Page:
May 3, 2018
‘Do I Have a Pension?’ Sleuths Can Find it
Betty Taylor is 74 and retired from a job she held for more than a decade filling Spiegel catalog orders and packing them up for shipping – she left in 1984. Diane Taylor, 70, was a packer and then a keypunch operator there between 1982 and 1995.
But the sisters, who live together in their late mother’s house on Chicago’s Southwest Side, couldn’t track down anyone who could confirm that their low-paying jobs entitled them to Spiegel pensions.
This is more common than one might think.
When a single employer or union has continued to maintain its pension plan over several decades, retiring workers know where to go to sign up for their benefits. But the sisters’ pensions got lost amid the confusion and paperwork shuffle around a series of mergers, bankruptcies, and name changes at Spiegel.
The confusion dates back to 1988, when the catalog company, which was founded by Joseph Spiegel after the Civil War, purchased Eddie Bauer. By 2003, Spiegel, loaded down with debt, was filing for bankruptcy protection and was subsequently acquired by the investors in Spiegel’s sole remaining asset, Eddie Bauer. The investors later transferred Spiegel’s pensions to Eddie Bauer’s corporate entity. In 2009, Eddie Bauer also went into bankruptcy, sending the pension funds to their final resting place: the federal Pension Benefit Guaranty Corporation (PBGC), which insures the pensions of failing companies.
Diane felt that a pension, if it existed, could really help out with her precarious finances. And she was pretty certain she remembered a pension from her years at Spiegel. So she started calling around.
“I got the runaround for four years,” she said. “I was persistent, and I was going to keep on until I had one foot in the grave,” Diane said.
First, she said she called Eddie Bauer, who told her to call someone representing the former Spiegel, who sent her right back to Eddie Bauer. She inquired at her Teamsters office, which agreed that her long tenure should entitle her to a pension. She researched the matter on a friend’s computer – nothing. She made a little progress after finding the name of another person to call at Eddie Bauer. He said he saw her name on a list and referred her to someone else inside Eddie Bauer, who said sorry no pension.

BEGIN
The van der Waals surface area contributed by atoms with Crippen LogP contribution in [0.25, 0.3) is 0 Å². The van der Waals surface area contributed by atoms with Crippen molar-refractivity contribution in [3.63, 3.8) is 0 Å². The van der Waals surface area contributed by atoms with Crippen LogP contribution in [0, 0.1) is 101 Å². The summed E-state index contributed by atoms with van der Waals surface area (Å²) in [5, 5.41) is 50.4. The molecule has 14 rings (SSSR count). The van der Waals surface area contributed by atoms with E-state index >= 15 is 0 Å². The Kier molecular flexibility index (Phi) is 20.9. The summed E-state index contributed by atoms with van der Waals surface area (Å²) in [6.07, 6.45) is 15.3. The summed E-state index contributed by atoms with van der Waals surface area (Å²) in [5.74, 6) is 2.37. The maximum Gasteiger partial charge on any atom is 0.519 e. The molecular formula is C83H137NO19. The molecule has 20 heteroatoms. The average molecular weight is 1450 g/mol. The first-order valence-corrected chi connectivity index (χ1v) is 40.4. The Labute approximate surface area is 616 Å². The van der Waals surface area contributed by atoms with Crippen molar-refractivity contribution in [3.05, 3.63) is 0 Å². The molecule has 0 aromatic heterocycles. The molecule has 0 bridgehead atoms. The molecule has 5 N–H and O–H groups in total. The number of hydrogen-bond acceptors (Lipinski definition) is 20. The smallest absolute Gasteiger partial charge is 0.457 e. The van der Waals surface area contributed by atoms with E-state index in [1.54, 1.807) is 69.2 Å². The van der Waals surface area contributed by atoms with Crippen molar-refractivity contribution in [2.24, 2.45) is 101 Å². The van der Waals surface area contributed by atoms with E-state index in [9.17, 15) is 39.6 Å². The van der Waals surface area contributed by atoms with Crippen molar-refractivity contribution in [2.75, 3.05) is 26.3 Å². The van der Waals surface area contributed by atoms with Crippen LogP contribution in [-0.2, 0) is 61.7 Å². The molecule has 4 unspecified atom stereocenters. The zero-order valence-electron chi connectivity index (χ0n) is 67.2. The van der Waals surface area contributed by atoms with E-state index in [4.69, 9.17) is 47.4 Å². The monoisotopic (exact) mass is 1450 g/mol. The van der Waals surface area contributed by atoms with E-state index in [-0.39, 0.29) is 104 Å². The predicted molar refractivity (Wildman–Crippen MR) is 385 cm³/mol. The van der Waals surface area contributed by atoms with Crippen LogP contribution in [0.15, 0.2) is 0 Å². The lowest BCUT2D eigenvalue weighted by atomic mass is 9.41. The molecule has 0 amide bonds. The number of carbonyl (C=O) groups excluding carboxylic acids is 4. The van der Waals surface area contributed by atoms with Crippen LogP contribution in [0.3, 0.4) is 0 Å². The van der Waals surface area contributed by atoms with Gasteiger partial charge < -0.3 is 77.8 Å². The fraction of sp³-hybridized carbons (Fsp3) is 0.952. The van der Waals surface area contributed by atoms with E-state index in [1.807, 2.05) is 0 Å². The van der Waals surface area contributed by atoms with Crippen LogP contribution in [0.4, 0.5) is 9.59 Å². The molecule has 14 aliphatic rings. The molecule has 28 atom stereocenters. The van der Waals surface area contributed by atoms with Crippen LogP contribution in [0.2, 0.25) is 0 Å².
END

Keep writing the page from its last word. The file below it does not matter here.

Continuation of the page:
Last year, Diane’s and, later, Betty’s pensions were finally located after Diane sought out a Chicago legal services agency, which referred her to the Pension Action Center (PAC) at the University of Massachusetts Boston.
The PAC assists people in Illinois and New England with all types of pension problems, but tracking down missing pensions is one of its main missions. The organization has recovered more than $58 million in pension benefits for some 9,000 clients since 1994.
On May 5, 2017, the PAC opened Diane’s and Betty’s cases, after Diane mentioned that her sister had worked at Spiegel too. A few months later, Diane received a $11,000 retroactive check in the mail for unpaid benefits, along with her first $200 monthly pension check. Three months after that, PAC resolved Betty’s case, resulting in a $23,000 lump sum and $217 a month.
It took some detective work at the PAC to confirm the pensions and begin the payments. Sophie Esquier, the PAC attorney who handled the Taylors’ case, had to go over the same ground Diane did – but she knew what to ask for. She called the PBGC, which frequently coordinates with PAC investigators to establish retired employees’ pension eligibility and begin paying them.
The PBGC needed proof. As a first step, one of PAC’s summer interns called the Teamsters’ Chicago local to get Diane’s, and, later, Betty’ work records. Armed with the information, Esquier called the PBGC. The same answer came back again: “the PBGC had no record” of the Taylor sisters’ pensions, Esquire said.
The PBGC’s denial of the pension didn’t make sense to her, because “both women worked there for over 10 years.” At that point, she decided to open the sisters’ cases.
The PAC contacted the PBGC again and asked officials there to look into it further. The PBGC went to the U.S. Social Security Administration and was able to establish the sisters’ detailed employment and earnings record on file there. The documents were what the PBGC needed to grant the Taylors their pensions.
Things are still tight for Betty. But the pension, on top of her $1,300 Social Security check, helps. “As long as I pay exactly the bills” and no more, she said, “$217 gives more wiggle room.”
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